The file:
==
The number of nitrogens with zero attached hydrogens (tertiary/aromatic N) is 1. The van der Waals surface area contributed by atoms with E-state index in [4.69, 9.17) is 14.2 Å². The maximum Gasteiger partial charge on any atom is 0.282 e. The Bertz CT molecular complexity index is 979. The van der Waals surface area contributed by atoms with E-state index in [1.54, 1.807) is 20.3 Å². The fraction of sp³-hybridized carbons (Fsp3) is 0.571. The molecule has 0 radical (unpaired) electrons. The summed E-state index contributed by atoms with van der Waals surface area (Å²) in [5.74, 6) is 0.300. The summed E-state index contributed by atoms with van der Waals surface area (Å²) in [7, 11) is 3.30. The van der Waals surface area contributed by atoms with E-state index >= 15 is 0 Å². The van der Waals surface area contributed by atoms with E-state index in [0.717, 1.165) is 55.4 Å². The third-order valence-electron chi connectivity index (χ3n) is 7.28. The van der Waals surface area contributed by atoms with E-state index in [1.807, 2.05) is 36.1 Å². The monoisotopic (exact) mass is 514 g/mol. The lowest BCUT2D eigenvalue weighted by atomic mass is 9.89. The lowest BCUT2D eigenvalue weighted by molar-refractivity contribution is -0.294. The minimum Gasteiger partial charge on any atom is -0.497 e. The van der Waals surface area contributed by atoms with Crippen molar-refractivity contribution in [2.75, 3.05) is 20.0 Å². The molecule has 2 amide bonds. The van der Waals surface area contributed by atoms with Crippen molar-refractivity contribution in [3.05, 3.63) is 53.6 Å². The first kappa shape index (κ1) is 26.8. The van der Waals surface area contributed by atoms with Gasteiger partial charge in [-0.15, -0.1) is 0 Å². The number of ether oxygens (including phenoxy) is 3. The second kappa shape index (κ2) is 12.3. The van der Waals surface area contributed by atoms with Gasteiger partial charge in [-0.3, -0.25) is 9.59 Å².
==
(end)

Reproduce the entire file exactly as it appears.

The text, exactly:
The number of nitrogens with zero attached hydrogens (tertiary/aromatic N) is 1. The van der Waals surface area contributed by atoms with E-state index in [4.69, 9.17) is 14.2 Å². The maximum Gasteiger partial charge on any atom is 0.282 e. The Bertz CT molecular complexity index is 979. The van der Waals surface area contributed by atoms with E-state index in [1.54, 1.807) is 20.3 Å². The fraction of sp³-hybridized carbons (Fsp3) is 0.571. The molecule has 0 radical (unpaired) electrons. The summed E-state index contributed by atoms with van der Waals surface area (Å²) in [5.74, 6) is 0.300. The summed E-state index contributed by atoms with van der Waals surface area (Å²) in [7, 11) is 3.30. The van der Waals surface area contributed by atoms with E-state index >= 15 is 0 Å². The van der Waals surface area contributed by atoms with E-state index in [0.717, 1.165) is 55.4 Å². The third-order valence-electron chi connectivity index (χ3n) is 7.28. The van der Waals surface area contributed by atoms with E-state index in [1.807, 2.05) is 36.1 Å². The monoisotopic (exact) mass is 514 g/mol. The lowest BCUT2D eigenvalue weighted by atomic mass is 9.89. The lowest BCUT2D eigenvalue weighted by molar-refractivity contribution is -0.294. The minimum Gasteiger partial charge on any atom is -0.497 e. The van der Waals surface area contributed by atoms with Crippen molar-refractivity contribution in [2.75, 3.05) is 20.0 Å². The molecule has 2 amide bonds. The van der Waals surface area contributed by atoms with Crippen molar-refractivity contribution in [3.05, 3.63) is 53.6 Å². The first kappa shape index (κ1) is 26.8. The van der Waals surface area contributed by atoms with Gasteiger partial charge in [-0.15, -0.1) is 0 Å². The number of ether oxygens (including phenoxy) is 3. The second kappa shape index (κ2) is 12.3. The van der Waals surface area contributed by atoms with Gasteiger partial charge in [-0.3, -0.25) is 9.59 Å².